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Published Monday, Tuesday, Thursday and Friday

7 January 2000

Issue # 121

Kingfisher aims for February Launch

The Open 60 Kingfisher being built for Ellen Macarthur to sail in this year's Vendee Globe is nearing completion.  Kingfisher will swim for the first time 17 February in the America's Cup basin.  After that she will be thoroughly tested via a delivery trip through the Southern Ocean to England.

Design features of Kingfisher are as follows:

  • Cambered deck for stability if inverted

  • Traditionally rigged 3 spreader rig with spreaders swept back

  • Swing keel with asymmetrical dagger boards

  • North 3DL Sails

  • Yanmar Engine

  • Fredrickson and Spinlock deck hardware

  • Harken winches including a pedestal system

Needless to say the entire Kingfisher build and design team has been right busy. However, over Christmas Ellen Macarthur was able to take some time away.  As the saying goes she went 'walkabout'.  


Photos courtesy of Kingfisher Challenges


Tornado Australian Championships

The last day of this regatta was sailed in boisterous 18-22 knots winds.  This kept the fleet of catamarans in Sydney harbor rather than heading out to the ocean.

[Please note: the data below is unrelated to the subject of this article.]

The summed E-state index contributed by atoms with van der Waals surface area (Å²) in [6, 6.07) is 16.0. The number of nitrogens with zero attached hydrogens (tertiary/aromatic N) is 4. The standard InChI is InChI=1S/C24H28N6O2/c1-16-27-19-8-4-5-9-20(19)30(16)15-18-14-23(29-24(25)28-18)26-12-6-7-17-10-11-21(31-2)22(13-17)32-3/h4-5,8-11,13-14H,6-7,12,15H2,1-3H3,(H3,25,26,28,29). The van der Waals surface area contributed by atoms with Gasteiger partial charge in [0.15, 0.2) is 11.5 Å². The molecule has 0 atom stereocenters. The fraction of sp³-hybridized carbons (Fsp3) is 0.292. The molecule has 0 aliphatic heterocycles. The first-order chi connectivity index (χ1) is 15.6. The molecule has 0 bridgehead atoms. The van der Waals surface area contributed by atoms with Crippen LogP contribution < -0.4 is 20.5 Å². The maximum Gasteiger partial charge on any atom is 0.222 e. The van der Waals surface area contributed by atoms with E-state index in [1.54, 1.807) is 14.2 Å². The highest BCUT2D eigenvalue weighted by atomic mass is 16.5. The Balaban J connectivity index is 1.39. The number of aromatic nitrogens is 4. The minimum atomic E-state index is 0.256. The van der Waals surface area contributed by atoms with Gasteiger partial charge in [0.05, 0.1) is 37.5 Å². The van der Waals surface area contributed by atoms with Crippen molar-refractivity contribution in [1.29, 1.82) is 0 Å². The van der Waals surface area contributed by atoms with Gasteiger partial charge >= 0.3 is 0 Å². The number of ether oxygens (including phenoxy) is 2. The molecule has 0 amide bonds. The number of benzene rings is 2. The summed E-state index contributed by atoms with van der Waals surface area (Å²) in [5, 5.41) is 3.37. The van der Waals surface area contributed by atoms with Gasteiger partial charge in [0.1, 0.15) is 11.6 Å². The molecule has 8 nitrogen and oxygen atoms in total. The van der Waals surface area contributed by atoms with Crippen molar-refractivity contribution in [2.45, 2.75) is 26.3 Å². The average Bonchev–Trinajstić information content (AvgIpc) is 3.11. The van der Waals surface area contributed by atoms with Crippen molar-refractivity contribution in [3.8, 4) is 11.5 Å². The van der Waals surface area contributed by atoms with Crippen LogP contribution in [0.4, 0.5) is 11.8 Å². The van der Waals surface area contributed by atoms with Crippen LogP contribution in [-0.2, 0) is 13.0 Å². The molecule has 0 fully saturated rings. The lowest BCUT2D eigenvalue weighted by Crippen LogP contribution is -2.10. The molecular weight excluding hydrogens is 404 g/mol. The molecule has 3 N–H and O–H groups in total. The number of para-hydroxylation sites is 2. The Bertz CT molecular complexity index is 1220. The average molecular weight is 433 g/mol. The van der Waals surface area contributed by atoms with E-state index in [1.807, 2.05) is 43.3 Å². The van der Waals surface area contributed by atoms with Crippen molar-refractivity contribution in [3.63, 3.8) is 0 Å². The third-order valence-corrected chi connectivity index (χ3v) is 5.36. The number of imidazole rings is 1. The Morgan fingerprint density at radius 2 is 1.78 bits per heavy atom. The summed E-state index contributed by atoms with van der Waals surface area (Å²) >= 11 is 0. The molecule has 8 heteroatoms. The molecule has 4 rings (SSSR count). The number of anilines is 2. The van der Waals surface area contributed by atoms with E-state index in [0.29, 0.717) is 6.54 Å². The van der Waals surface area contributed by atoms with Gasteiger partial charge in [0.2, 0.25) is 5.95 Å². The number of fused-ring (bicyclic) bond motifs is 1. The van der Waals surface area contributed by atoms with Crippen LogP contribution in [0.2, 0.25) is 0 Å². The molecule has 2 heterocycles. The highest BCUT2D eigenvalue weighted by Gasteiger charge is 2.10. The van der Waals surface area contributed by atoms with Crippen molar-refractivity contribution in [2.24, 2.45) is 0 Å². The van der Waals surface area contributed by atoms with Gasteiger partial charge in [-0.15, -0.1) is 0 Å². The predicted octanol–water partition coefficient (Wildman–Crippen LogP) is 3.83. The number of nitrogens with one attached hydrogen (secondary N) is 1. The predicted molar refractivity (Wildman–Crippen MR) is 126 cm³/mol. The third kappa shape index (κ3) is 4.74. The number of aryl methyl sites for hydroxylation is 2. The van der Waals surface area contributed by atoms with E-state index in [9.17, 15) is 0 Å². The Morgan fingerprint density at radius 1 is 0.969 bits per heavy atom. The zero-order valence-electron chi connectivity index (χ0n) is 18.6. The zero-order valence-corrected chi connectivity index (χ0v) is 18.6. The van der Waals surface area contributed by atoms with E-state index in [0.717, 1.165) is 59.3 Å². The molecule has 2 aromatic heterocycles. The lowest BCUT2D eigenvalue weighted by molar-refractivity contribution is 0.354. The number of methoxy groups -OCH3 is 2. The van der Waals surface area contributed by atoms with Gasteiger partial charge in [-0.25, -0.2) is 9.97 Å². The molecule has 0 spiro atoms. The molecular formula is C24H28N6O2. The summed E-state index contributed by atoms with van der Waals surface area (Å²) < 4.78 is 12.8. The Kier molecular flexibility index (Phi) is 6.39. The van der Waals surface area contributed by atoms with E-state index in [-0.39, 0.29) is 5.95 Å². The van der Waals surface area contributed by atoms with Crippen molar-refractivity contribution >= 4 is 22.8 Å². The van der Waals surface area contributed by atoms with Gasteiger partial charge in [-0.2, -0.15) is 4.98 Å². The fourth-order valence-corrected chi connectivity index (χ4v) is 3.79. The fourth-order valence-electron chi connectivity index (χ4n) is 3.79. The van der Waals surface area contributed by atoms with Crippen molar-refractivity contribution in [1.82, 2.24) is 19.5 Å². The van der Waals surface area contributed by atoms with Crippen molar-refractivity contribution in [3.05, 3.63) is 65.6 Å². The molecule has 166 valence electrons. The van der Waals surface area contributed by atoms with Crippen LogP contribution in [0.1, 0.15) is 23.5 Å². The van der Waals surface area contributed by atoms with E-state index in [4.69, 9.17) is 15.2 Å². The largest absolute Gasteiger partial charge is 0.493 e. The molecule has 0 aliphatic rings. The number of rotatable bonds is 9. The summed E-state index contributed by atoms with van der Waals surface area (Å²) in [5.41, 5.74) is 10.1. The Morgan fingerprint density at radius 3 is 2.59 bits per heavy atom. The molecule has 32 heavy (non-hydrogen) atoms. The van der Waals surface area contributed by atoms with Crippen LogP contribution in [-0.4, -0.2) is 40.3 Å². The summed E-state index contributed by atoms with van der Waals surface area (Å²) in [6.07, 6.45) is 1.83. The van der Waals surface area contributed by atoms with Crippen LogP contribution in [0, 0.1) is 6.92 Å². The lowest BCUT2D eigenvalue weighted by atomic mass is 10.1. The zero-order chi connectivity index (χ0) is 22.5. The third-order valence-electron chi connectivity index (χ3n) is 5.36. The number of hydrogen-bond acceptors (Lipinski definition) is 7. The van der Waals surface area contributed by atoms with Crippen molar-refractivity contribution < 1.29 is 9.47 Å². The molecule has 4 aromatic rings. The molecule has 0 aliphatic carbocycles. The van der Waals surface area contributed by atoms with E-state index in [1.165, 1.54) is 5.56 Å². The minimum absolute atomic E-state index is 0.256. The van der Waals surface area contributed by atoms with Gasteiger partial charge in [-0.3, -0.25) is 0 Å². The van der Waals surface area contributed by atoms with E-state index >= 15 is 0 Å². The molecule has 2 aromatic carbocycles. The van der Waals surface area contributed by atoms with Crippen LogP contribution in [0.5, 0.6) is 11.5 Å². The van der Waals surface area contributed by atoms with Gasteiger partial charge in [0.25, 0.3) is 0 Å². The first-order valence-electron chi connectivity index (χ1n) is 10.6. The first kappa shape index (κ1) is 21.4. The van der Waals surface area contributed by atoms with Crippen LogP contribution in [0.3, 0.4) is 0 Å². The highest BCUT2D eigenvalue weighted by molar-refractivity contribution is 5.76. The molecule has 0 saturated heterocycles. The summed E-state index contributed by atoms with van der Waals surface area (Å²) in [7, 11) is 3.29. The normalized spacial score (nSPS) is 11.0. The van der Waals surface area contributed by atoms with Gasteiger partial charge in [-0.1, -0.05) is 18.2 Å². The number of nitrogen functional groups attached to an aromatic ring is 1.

Both races were won by the team of Mitch Booth and Herbert Dercksen sailing for the Netherlands.  Booth formerly sailed for Australia.

The Netherlands team dominated the final race winning by over 4 minutes.  The Australian team of Bundock/Forbes had a 3 point lead going into this race.  However, the dominant performance of the Netherlands team clinched a regatta victory.

The fleet will remain in Sydney and contest the class World Championships.


Flight 5 is close formation racing

For complete results and standings see (C)update Daily.

Two exceptionally close races were sailed.  A way to emphasize the closeness of the races is to conduct a 'delta analysis'.

The biggest lead of the day was by America One, 29 seconds at the 3rd windward mark.  The smallest was by America One 7 seconds at the first windward mark.

The biggest gain was by Prada picking up 37 seconds on the final windward leg.  The total difference was 37 seconds as Prada went from 12 seconds down to 37 seconds ahead.

Average time difference was 13.9 seconds in the America One/Nippon race vs. 14 seconds in the France/Prada contest.

The mantra for this America's Cup has become it's a sailors regatta.    Consider that  the America's Cup boats are not one design.  Further the Cup has a history of break through designs making for blowout deltas.  

This is not the case this Cup. Consider that  80 foot boats from different design boards are separated by seconds and Tornado Catamarans are separated by minutes.  Let's amend the mantra to it's an extremely close sailors regatta.